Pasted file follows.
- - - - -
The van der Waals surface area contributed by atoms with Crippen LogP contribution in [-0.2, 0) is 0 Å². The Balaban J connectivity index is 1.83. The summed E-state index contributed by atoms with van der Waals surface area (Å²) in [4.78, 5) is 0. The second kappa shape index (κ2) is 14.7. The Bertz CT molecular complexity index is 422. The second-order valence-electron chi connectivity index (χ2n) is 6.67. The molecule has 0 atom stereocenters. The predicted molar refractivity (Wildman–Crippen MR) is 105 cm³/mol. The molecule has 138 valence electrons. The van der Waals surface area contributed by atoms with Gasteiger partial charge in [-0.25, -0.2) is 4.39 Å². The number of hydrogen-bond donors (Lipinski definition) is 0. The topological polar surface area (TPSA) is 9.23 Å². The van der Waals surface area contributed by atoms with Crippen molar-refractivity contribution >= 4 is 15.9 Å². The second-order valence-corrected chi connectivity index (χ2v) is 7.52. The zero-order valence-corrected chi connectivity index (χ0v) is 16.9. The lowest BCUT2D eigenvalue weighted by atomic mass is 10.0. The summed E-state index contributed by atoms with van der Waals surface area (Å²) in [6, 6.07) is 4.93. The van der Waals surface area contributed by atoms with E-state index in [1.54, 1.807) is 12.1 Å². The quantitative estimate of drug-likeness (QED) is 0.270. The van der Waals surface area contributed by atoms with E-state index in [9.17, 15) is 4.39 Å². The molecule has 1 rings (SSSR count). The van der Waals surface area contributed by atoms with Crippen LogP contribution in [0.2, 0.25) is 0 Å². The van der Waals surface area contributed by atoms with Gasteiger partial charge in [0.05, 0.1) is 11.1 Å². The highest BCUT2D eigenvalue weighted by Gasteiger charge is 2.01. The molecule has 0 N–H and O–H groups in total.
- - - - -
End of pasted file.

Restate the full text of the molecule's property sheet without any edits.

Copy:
The van der Waals surface area contributed by atoms with Crippen LogP contribution in [-0.2, 0) is 0 Å². The Balaban J connectivity index is 1.83. The summed E-state index contributed by atoms with van der Waals surface area (Å²) in [4.78, 5) is 0. The second kappa shape index (κ2) is 14.7. The Bertz CT molecular complexity index is 422. The second-order valence-electron chi connectivity index (χ2n) is 6.67. The molecule has 0 atom stereocenters. The predicted molar refractivity (Wildman–Crippen MR) is 105 cm³/mol. The molecule has 138 valence electrons. The van der Waals surface area contributed by atoms with Gasteiger partial charge in [-0.25, -0.2) is 4.39 Å². The number of hydrogen-bond donors (Lipinski definition) is 0. The topological polar surface area (TPSA) is 9.23 Å². The van der Waals surface area contributed by atoms with Crippen molar-refractivity contribution >= 4 is 15.9 Å². The second-order valence-corrected chi connectivity index (χ2v) is 7.52. The zero-order valence-corrected chi connectivity index (χ0v) is 16.9. The lowest BCUT2D eigenvalue weighted by atomic mass is 10.0. The summed E-state index contributed by atoms with van der Waals surface area (Å²) in [6, 6.07) is 4.93. The van der Waals surface area contributed by atoms with E-state index in [1.54, 1.807) is 12.1 Å². The quantitative estimate of drug-likeness (QED) is 0.270. The van der Waals surface area contributed by atoms with E-state index in [9.17, 15) is 4.39 Å². The molecule has 1 rings (SSSR count). The van der Waals surface area contributed by atoms with Crippen LogP contribution in [0.2, 0.25) is 0 Å². The van der Waals surface area contributed by atoms with Gasteiger partial charge in [0.05, 0.1) is 11.1 Å². The highest BCUT2D eigenvalue weighted by Gasteiger charge is 2.01. The molecule has 0 N–H and O–H groups in total.